9 in 10 coordinators at our destinations have between 5 – 7 years experience and 7 in 10 of our coordinators have supported more than a thousand volunteers each (current as of August 2013). If they don’t know where to buy Parmesan cheese when the shops are shut, no one will! Who are volunteer coordinators? At some destinations the volunteer coordinator will also be the manager/director of the project you are volunteering if you are based in one location. Examples of manager/coordinator projects will be Kenya-Mombasa/Peru/Cambodia/South Africa/Argentina/Uganda/India. Some destinations require an independent volunteer coordinator because there are many projects volunteers go to. Independent coordinators will organise a variety of placements at many different projects in the local community throughout your visit. He/she will liaise with all the projects/schools/hospitals on your behalf to organise schedules for your volunteer group. Examples of volunteer programmes are: Morocco/Ghana/Tanzania/Kenya-Masai/Malawi/Mexico-Merida/Ecuador. Thailand and Nepal offer a mix of both. Is there only one volunteer coordinator? Coordinators have other staff supporting them, from drivers to housekeepers, and cooks and assistant coordinators. Support team size varies between project type and time of year. The typical size of any support team will be 5 – 7. There may also be a long stay volunteer helping out The Uganda school project had at last count 15 local staff supporting volunteers which ranged from security to water carriers! What do coordinators do? Airport pick up Your in-country coordinator will organise your pick up and make sure you get to the volunteer house as smoothly as possible. If your coordinator does not meet volunteers from the airport, their trusted regular driver will be sent to meet you. Liaise with local projects If you are on a mixed volunteer programme (Morocco/Ghana/Tanzania/Kenya-Masai/Malawi/Mexico-Merida/Ecuador) your coordinator will be regularly liaising with the projects you will be going to today, this week and next, organising suitable times and communicating schedules to the volunteer group. Help organise specific placements Coordinators will also ensure that volunteers with special preferences eg. medical/building can get involved as fully as possible in their preferred area of work. Show you around and help you to locate things Need a Sim card? Want to buy some paintbrushes for an art session tomorrow? Speak to your coordinator – they will advise on where, how to get there and prices. Provide an orientation on arrival Your coordinator or their local team will provide an orientation on arrival of what’s where and how to get started. This may take the form of a more formal meeting for all new arrivals by your coordinator or through informal advice for new arrivals from staff, long stay volunteers, handouts, information on the noticeboard as per needs dictate. This will usually include any important cultural awareness if this may affect your stay. For example bare tummies should be covered in Ghana for example otherwise the children won’t stop giggling! Help you when things go wrong We are often asked what happens when things go wrong. Your local team are the experts on getting you the help you need immediately. They have seen it all before (in a nice way) and are well experienced in looking after hundreds of volunteers each year with all the usual niggles from sunburn to upset tummies. Whether you need a doctor in the night for sickness or you want to try out a new project or move bedroom or volunteer house. If you have remembered to print off your project contact details and leave them with family (these are sent before travel to all volunteers) – your family can also contact the coordinator directly. Or they can call us and we can put them in touch. But if you need further assistance or advice we are here to help you. Contact us straightaway and we might be able to make the niggly issues go away. For any country related crises which may occur which would require volunteers to return home, your coordinator and their team will ensure everyone is safely escorted to the airport or Embassy as per the advice provided by each volunteer’s government together with any additional support that may be required. Help you when you feel unwell Coordinators are the first port of call if you think you may need medical assistance. They will organise an escort to the local clinic/hospital and make sure you are well treated. They can also contact home and will be happy to speak to parents to explain how you are. If you are volunteering alone, they may also stay with you in the hospital or request that a member of their staff and a volunteer keep you company as it can be quite daunting to be in a foreign hospital, even if it is only an infected mosquito bite! Most health problems are minor and with a day or two’s bed rest either at the volunteer house or the local hospital and plenty of water, most volunteers are back to their normal selves again. While on the subject of hospitals – make sure you have comprehensive travel insurance to cover local medical bills and repatriation. In developing countries and where medical care is mostly private, it is not uncommon to be admitted into a private room for something which would be treated as an out-patient back home. Without insurance, hospital fees can be as much as £200 per day. For doctors appointments when you only need a prescription, your coordinator will help you to locate the nearest doctor/clinic. For these it is often easier to pay on the spot and not claim on the insurance. Expect to pay approx. £5 – £15 per consultation and £5 – £20 for basic medication. Organise excursions Your coordinator knows all the best trips and best prices which volunteers over the years have participated on and recommended. If the options are not posted on a notice board ask your coordinator what is available and how to book. Typical prices across all destinations as a very rough guide: £30 – £40 for a day’s activity, £200 – £400 for a trek/budget safari for 3 – 5 days. Most volunteers go together in a group for more fun and get discounts. Additional trip discounts for volunteers are available in Ghana and Tanzania. Return transfer back to the airport Your coordinator can organise the return trip back to the airport for you, simply ask a few days before your flight. This is not automatically organised as many volunteers will have made friends and may leave the project a day or two earlier to sightsee before flying home, want to go shopping right up to the last minute or forget that the transfer was booked and have already jumped in a taxi!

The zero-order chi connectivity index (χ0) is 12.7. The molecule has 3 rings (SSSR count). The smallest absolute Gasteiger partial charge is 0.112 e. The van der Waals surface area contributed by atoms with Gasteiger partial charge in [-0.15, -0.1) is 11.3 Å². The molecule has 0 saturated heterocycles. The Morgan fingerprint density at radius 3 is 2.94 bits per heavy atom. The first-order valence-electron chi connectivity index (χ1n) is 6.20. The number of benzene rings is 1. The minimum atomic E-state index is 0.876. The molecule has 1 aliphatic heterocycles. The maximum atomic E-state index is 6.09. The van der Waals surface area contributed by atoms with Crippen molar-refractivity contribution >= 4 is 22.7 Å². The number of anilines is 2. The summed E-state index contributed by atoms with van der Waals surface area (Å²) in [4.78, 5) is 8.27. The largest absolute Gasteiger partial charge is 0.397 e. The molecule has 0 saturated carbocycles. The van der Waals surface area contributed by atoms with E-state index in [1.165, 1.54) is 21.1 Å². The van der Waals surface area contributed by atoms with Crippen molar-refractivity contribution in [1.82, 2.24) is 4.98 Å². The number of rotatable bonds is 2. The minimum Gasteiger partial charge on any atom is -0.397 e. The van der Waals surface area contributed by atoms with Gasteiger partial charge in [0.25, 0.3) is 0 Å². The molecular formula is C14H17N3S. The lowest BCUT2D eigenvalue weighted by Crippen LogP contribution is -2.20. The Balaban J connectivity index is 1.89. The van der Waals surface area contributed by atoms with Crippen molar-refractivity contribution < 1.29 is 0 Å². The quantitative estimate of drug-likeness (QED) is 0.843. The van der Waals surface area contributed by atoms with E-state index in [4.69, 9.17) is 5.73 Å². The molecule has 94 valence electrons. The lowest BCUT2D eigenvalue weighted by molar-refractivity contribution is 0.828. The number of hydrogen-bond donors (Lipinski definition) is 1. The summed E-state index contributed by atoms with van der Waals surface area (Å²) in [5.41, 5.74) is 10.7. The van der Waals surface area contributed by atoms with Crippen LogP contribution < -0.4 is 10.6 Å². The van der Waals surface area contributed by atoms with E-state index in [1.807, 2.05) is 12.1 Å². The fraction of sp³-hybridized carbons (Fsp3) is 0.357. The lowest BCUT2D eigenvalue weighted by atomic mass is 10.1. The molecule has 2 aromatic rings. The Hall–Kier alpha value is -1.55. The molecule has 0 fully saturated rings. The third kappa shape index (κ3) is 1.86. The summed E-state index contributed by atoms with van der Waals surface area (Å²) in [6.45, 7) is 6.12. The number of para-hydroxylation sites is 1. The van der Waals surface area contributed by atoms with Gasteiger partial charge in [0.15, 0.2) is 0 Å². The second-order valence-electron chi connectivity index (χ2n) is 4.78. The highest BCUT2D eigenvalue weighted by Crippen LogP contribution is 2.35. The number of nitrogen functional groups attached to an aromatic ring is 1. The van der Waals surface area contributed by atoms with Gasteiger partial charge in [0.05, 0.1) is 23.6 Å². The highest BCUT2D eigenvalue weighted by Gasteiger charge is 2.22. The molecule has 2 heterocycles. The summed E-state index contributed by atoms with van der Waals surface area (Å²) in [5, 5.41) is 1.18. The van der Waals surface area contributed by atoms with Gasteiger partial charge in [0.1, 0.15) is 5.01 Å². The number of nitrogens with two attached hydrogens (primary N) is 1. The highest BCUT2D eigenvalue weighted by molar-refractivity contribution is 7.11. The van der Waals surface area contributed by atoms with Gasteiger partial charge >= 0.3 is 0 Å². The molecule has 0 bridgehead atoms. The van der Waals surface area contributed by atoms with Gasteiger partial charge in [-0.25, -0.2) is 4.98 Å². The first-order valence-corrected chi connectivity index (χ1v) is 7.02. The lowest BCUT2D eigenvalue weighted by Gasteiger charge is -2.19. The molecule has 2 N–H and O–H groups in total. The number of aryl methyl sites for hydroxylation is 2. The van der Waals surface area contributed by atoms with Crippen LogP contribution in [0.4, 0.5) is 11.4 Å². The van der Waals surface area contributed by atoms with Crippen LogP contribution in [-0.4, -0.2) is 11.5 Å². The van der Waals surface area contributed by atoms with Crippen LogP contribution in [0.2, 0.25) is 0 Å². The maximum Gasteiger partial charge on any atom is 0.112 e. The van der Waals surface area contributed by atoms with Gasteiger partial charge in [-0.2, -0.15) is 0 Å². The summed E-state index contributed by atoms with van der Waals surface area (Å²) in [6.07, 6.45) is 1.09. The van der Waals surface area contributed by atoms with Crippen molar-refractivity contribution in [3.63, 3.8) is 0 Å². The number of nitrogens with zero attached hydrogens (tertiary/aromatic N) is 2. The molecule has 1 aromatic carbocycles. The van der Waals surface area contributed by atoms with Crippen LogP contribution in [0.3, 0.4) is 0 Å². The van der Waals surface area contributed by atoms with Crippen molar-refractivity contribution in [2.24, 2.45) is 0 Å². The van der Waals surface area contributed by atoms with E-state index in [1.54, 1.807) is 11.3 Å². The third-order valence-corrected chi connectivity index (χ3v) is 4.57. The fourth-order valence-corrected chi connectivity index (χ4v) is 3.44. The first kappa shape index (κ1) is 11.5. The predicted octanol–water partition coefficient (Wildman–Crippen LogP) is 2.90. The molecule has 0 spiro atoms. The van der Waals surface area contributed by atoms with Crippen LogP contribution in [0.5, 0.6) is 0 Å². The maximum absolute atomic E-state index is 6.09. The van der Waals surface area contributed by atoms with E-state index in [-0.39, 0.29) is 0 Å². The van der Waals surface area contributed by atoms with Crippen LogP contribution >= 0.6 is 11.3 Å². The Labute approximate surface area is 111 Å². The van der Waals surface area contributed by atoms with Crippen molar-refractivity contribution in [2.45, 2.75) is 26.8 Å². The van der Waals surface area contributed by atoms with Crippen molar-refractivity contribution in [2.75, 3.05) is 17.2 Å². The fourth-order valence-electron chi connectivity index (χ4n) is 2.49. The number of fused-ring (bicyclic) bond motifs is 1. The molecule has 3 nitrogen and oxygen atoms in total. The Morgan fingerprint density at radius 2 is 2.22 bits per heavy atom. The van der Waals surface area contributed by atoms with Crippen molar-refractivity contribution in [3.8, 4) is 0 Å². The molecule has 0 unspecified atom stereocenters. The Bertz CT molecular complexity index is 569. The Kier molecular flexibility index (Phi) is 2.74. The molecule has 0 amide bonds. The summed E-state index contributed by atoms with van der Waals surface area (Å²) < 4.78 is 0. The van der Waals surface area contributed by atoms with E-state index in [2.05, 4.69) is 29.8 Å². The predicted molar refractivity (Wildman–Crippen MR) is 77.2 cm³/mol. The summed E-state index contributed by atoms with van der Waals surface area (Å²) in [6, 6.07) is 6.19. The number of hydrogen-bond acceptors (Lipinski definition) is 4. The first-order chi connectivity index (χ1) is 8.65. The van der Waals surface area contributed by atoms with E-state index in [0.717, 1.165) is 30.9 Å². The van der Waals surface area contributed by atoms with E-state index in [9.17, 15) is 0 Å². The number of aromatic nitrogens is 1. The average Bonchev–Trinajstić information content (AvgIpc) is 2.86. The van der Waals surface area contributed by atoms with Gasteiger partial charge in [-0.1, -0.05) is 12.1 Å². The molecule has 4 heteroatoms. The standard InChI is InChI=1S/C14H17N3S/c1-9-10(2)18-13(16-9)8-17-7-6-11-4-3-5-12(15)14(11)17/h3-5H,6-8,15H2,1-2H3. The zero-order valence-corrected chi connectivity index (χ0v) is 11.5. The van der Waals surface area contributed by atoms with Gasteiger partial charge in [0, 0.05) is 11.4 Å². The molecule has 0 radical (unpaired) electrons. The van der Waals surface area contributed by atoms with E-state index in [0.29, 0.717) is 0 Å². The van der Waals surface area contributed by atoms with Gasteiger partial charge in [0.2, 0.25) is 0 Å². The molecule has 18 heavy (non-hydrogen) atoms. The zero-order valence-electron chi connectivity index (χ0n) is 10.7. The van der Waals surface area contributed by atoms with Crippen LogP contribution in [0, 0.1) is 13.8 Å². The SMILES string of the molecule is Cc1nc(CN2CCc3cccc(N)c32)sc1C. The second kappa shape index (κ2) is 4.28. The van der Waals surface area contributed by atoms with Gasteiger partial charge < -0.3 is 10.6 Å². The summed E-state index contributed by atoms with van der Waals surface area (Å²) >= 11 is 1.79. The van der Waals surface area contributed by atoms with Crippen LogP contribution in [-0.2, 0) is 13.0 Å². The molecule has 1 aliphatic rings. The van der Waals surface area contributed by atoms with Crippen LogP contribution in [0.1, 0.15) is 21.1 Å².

Placement map